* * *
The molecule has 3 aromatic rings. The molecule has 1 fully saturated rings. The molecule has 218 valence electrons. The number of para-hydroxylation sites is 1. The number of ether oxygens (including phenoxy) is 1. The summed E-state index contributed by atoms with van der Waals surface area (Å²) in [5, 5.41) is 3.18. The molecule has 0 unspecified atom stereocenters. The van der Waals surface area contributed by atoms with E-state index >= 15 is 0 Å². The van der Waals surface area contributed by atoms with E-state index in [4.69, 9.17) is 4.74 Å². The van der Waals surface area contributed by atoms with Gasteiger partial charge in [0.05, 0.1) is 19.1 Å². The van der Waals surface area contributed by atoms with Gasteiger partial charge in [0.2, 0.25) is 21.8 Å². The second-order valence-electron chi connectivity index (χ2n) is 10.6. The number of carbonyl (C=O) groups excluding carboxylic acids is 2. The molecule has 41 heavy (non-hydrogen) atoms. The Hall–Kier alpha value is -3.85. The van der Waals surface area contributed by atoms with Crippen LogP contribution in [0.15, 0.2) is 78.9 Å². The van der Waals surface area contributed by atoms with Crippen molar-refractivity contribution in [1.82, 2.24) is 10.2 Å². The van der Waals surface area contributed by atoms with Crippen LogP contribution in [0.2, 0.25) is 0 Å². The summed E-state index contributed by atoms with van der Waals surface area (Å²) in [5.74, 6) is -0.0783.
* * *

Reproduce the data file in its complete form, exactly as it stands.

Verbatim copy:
The molecule has 3 aromatic rings. The molecule has 1 fully saturated rings. The molecule has 218 valence electrons. The number of para-hydroxylation sites is 1. The number of ether oxygens (including phenoxy) is 1. The summed E-state index contributed by atoms with van der Waals surface area (Å²) in [5, 5.41) is 3.18. The molecule has 0 unspecified atom stereocenters. The van der Waals surface area contributed by atoms with E-state index >= 15 is 0 Å². The van der Waals surface area contributed by atoms with E-state index in [4.69, 9.17) is 4.74 Å². The van der Waals surface area contributed by atoms with Gasteiger partial charge in [0.05, 0.1) is 19.1 Å². The van der Waals surface area contributed by atoms with Gasteiger partial charge in [0.2, 0.25) is 21.8 Å². The second-order valence-electron chi connectivity index (χ2n) is 10.6. The number of carbonyl (C=O) groups excluding carboxylic acids is 2. The molecule has 41 heavy (non-hydrogen) atoms. The Hall–Kier alpha value is -3.85. The van der Waals surface area contributed by atoms with Crippen LogP contribution in [0.15, 0.2) is 78.9 Å². The van der Waals surface area contributed by atoms with Crippen molar-refractivity contribution in [1.82, 2.24) is 10.2 Å². The van der Waals surface area contributed by atoms with Crippen LogP contribution in [0.2, 0.25) is 0 Å². The summed E-state index contributed by atoms with van der Waals surface area (Å²) in [5.74, 6) is -0.0783.